Selling to the World From Centre County: Many Local Companies Benefit From Exporting
The Commonwealth of Pennsylvania has long been a leader in helping its companies establish meaningful contacts worldwide that lead to business expansion through exporting.
In fact, the state maintains connections to 77 nations through 23 international trade offices.
Pennsylvania’s Center for Trade Development offers more opportunities to connect to international trading partners than any other state.
Many Centre County companies have expanded their businesses by entering the exporting marketplace.
Well-established local companies like Supelco, Minitab, Sound Technology, The Drucker Company, Chemcut, AccuWeather, Videon Central and Restek are just a few of the organizations that do considerable business internationally.
The list also includes relative newcomers SilcoTek and AcousticSheep. Both companies are active exporters.
Pennsylvania’s top export destinations include Canada, China, Mexico, Germany and the United Kingdom.
While exporting can be an enormous boost to Centre County company’s bottom line, there are some issues of concern that companies are urged to explore before entering into any international trade agreements.
For example, local companies need to be aware of the effects that foreign currency exchange rates may have on their deals. A small reduction in a currency will cut into profit margins. Further, companies need to operate within the laws of the country they are considering exporting to. Protecting intellectual property is also a major concern.
While a Centre County business may need to consult with international legal, tax and intellectual property experts, the rewards of exporting far out weigh the risks.
“We have been selling SleepPhones overseas for the past five years,” says Wei-Shin Lai, CEO of AccousticSheep, Inc. “We struggled through some minor shipping issues initially and now we are working through intellectual property protection.”
Dealing with different cultures can be challenging. “We are respectful and nice. We ask lots of questions. We never assume we know what they mean or they know what we mean. If you knew of all the complexity and potential problems up front, it’s overwhelming and you may not do it. So just do it.”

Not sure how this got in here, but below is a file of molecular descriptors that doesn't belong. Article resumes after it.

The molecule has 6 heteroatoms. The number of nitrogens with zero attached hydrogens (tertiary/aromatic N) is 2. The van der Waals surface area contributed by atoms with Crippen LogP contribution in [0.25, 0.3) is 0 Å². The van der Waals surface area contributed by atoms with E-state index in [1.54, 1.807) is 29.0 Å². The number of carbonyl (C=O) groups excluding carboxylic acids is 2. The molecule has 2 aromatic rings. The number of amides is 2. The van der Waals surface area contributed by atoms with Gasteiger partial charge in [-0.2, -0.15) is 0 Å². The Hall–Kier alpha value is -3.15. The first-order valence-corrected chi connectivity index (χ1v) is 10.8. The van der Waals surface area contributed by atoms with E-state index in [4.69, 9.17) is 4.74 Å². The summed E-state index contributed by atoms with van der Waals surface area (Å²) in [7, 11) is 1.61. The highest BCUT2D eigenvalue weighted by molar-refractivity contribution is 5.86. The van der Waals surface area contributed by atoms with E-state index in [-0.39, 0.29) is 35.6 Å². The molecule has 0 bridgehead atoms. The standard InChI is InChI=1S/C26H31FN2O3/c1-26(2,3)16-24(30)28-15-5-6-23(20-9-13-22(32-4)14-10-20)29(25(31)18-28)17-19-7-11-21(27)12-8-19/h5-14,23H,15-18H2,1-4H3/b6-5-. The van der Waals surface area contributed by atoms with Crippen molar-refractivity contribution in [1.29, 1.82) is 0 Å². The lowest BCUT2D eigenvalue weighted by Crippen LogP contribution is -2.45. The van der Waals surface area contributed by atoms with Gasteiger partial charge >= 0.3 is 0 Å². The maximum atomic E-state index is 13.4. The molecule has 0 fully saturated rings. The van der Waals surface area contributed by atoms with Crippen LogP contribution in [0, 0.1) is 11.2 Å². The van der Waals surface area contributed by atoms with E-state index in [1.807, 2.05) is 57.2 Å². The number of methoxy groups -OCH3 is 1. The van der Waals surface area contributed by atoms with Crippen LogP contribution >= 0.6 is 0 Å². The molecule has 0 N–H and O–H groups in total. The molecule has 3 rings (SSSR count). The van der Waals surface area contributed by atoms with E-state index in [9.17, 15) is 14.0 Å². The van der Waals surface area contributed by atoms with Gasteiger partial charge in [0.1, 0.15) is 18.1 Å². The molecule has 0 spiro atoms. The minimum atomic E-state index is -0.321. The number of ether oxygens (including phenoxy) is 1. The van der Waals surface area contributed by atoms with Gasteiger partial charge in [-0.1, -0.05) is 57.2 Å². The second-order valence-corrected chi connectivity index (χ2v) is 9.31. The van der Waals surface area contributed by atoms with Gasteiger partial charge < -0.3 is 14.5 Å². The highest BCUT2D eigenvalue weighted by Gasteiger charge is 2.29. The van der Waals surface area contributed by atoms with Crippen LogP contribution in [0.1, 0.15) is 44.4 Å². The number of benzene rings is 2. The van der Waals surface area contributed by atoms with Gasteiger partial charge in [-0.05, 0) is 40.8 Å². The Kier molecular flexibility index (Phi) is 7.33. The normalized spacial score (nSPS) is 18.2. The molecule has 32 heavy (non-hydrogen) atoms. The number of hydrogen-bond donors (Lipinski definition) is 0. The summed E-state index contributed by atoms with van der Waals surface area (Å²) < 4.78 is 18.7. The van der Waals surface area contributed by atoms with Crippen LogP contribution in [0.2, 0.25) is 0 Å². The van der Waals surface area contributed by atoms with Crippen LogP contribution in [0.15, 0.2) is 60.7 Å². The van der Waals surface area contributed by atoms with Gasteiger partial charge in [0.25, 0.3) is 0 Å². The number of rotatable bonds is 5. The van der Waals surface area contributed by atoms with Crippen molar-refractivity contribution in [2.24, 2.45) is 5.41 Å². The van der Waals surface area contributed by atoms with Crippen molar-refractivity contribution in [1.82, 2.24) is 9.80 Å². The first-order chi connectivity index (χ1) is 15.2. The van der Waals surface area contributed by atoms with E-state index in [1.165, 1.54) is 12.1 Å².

SilcoTek has been selling internationally since its inception in 2009. “Shipping logistics for large, multinational customers is a major challenge,” says company founder Paul Silvis. “Surprisingly, language has not been a problem. Our coatings are universal. To get involved with exporting, do your homework, research market potential to develop the best strategy and jump in.”
AccuWeather provides forecasts for 2.7 million locations worldwide, every place on earth where people live work or travel, very hour of every day.
“This has molded our business in many ways,” said Barry Lee Myers, CEO. “We have found ways to access weather data from all over the world. We have made a huge investment in information technology infrastructure to manage all that data. For our product to deliver value to our audience, it must be understood, everywhere in the world. That starts with language, and, indeed, we deliver our forecasts in 48 languages,” Myers notes.
AccuWeather is a global brand and recently signed a major agreement in China to be the exclusive weather partner of Beijing Huafeng Innovative Network Technology Company, Ltd., a wholly-owned subsidiary of the China Meteorological Administration.
The agreement provides a reliable single source for device manufacturers who wish to distribute their digital products in the world’s largest market.
Videon Central in State College has been selling internationally for more than 10 years.
“(Exporting) challenges vary by region,” stats Todd Erdley, president and CEO. “In Europe we sell product for the in-flight entertainment industry. This requires significant attention to shipping methods and costs. Shipping costs can often be greater than the profit margin. In Asia, we provide software intellectual property and services. This means a totally different set of challenges as one needs different representation. Contracts must be tightly constructed to limit the potential for unwarranted utilization of one’s intellectual property.”
Erdley strongly urges companies interested in exporting to work with state organizations and get involved with a trade mission. “The value one can gain from this action is amazingly important,” he says.
Dealing with cultural issues has not posed a problem for Videon Central. The company deals with many different world cultures and has employees from many different nations.